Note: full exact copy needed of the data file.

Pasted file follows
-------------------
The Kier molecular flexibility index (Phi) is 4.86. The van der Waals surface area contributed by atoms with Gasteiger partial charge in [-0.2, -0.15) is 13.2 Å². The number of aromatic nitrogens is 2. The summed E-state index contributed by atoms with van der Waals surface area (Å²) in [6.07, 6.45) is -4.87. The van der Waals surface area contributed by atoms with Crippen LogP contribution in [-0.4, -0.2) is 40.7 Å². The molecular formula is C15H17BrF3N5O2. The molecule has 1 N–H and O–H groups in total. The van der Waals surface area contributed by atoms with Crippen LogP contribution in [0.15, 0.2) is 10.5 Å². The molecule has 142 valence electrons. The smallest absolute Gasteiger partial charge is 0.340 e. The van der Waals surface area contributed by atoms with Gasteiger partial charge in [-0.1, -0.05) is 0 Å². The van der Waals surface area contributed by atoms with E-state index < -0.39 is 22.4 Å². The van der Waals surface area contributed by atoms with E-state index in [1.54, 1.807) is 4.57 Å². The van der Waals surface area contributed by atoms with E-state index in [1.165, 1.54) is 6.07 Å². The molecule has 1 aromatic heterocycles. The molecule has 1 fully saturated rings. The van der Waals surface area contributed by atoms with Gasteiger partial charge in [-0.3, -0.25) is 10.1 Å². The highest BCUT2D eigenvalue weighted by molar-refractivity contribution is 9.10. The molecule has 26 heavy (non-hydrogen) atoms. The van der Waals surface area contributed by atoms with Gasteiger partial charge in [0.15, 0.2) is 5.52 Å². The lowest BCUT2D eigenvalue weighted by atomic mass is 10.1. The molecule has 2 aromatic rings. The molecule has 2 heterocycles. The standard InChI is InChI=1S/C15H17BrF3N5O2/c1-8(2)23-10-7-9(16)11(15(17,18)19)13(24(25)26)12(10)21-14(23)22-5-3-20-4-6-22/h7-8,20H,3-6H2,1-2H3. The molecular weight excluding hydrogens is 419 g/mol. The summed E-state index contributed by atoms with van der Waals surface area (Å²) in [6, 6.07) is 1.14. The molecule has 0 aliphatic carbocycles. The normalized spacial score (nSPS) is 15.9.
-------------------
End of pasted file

The Kier molecular flexibility index (Phi) is 4.86. The van der Waals surface area contributed by atoms with Gasteiger partial charge in [-0.2, -0.15) is 13.2 Å². The number of aromatic nitrogens is 2. The summed E-state index contributed by atoms with van der Waals surface area (Å²) in [6.07, 6.45) is -4.87. The van der Waals surface area contributed by atoms with Crippen LogP contribution in [-0.4, -0.2) is 40.7 Å². The molecular formula is C15H17BrF3N5O2. The molecule has 1 N–H and O–H groups in total. The van der Waals surface area contributed by atoms with Crippen LogP contribution in [0.15, 0.2) is 10.5 Å². The molecule has 142 valence electrons. The smallest absolute Gasteiger partial charge is 0.340 e. The van der Waals surface area contributed by atoms with Gasteiger partial charge in [-0.1, -0.05) is 0 Å². The van der Waals surface area contributed by atoms with E-state index < -0.39 is 22.4 Å². The van der Waals surface area contributed by atoms with E-state index in [1.54, 1.807) is 4.57 Å². The van der Waals surface area contributed by atoms with E-state index in [1.165, 1.54) is 6.07 Å². The molecule has 1 aromatic heterocycles. The molecule has 1 fully saturated rings. The van der Waals surface area contributed by atoms with Gasteiger partial charge in [-0.3, -0.25) is 10.1 Å². The highest BCUT2D eigenvalue weighted by molar-refractivity contribution is 9.10. The molecule has 26 heavy (non-hydrogen) atoms. The van der Waals surface area contributed by atoms with Gasteiger partial charge in [0.15, 0.2) is 5.52 Å². The lowest BCUT2D eigenvalue weighted by atomic mass is 10.1. The molecule has 2 aromatic rings. The molecule has 2 heterocycles. The standard InChI is InChI=1S/C15H17BrF3N5O2/c1-8(2)23-10-7-9(16)11(15(17,18)19)13(24(25)26)12(10)21-14(23)22-5-3-20-4-6-22/h7-8,20H,3-6H2,1-2H3. The molecular weight excluding hydrogens is 419 g/mol. The summed E-state index contributed by atoms with van der Waals surface area (Å²) in [6, 6.07) is 1.14. The molecule has 0 aliphatic carbocycles. The normalized spacial score (nSPS) is 15.9.